Industrial pastoralism post-productive arcadias in machine-modified landscapes

Spada, Marco and Molinari, Carla (2023) Industrial pastoralism post-productive arcadias in machine-modified landscapes. In: critic|all; V International Conference on Architecture Design & Criticism, Digital Proceedings, Delft 10-11 October. TU Delft Department of Architecture, Delft, the Netherlands, pp. 316-326. ISBN 9788409547951

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The term “Industrial Pastoralism” concerns the process of industrial civilisation’s acquisition of values previously attributed to the picturesque rural world, destroyed or lost in industrialisation.
In 1964, Leo Marx’s ‘The Machine in the Garden’ describes the upheaval of the pastoral idyll as a result of industrialisation not only to the suburbs but also to the remote and pristine ecologies of the American Midwest and the prairies. Provocatively, we can observe the explosion of 19th-century pastoralism as a critical reaction to the picturesque: pastoralism warns against the dangers of modernity and invites the reader to seek a minimal and personal idyll, separated from the outside world. In the contemporary world, on the other hand, the values of knowledge and competence, of self-preservation, of rejection of the world hyper-technologization are no longer found in lonely experience (which after the pandemic has become dominant), but in the choral wisdom of the industrial world, criticised for its ecological and environmental aspects, but praised for the ethical dimension of working together.
We intend to study the relationship between the representation of the rural and the industrial environment in the processes of recovery and reuse of post-industrial landscapes. The process starts with the study of artistic representations of post-industrial society. Specifically, the study will compare pastoral paintings of XVII and XIX century (William Wyld and Hubert Robert) to contemporary photography (Edward Burtynsky and Lewis Baltz).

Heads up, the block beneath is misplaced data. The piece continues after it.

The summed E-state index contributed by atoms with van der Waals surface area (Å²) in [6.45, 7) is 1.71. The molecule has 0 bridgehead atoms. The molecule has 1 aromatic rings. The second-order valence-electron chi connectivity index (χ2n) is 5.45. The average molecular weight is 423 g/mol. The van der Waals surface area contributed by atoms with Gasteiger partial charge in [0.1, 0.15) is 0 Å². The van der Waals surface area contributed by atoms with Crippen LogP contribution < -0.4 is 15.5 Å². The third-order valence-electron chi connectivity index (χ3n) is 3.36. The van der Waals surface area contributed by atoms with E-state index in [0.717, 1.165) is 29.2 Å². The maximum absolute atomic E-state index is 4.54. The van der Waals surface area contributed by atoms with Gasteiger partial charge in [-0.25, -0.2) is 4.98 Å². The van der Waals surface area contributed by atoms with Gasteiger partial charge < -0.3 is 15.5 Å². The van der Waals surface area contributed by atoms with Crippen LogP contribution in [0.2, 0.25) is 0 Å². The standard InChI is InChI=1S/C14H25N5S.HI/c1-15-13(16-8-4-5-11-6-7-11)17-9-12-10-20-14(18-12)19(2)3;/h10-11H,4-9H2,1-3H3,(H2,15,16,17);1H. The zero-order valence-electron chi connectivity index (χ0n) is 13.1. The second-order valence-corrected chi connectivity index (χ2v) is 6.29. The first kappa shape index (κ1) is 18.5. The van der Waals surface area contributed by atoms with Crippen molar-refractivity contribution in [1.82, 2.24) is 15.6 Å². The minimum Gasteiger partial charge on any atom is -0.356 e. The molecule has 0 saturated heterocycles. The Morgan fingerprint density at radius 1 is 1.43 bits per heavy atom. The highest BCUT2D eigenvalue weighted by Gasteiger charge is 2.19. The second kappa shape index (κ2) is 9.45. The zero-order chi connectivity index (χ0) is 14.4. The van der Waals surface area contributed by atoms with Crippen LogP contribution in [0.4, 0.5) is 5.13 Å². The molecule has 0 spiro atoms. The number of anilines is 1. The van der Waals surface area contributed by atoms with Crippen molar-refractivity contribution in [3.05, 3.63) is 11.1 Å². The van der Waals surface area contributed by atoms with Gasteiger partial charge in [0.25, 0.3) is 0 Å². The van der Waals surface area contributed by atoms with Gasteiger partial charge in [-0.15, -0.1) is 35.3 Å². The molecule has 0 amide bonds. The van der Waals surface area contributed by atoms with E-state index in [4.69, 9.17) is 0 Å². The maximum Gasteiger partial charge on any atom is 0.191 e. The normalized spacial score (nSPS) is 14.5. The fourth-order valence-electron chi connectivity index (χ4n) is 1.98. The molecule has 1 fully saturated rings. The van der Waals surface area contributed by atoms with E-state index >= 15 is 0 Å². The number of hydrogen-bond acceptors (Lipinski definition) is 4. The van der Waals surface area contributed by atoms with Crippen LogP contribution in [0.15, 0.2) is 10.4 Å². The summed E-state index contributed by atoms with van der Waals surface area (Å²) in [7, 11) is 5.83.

Through paintings and photographic representations, we will identify the transition of values and cultures towards the idea of an industrial civilisation, shifting from terms as “ruin porn” and “postindustrial” towards an Industrial Pastoralism.
This process is intended to establish a continuity between worlds hitherto represented as conflicting. Is it finally possible to find Thoreau’s Walden in the Ruhr, or in the coalfields of Wales?

Item Type: Book Section
Uncontrolled Keywords: pastoralism, industrial architecture, picturesque, architecture, sustainability
Subjects: N Fine Arts > NA Architecture
Divisions: Faculty of Arts, Business & Applied Social Science > Department of Arts & Humanities
Depositing User: Marco Spada
Date Deposited: 28 Nov 2023 10:52
Last Modified: 28 Nov 2023 10:52

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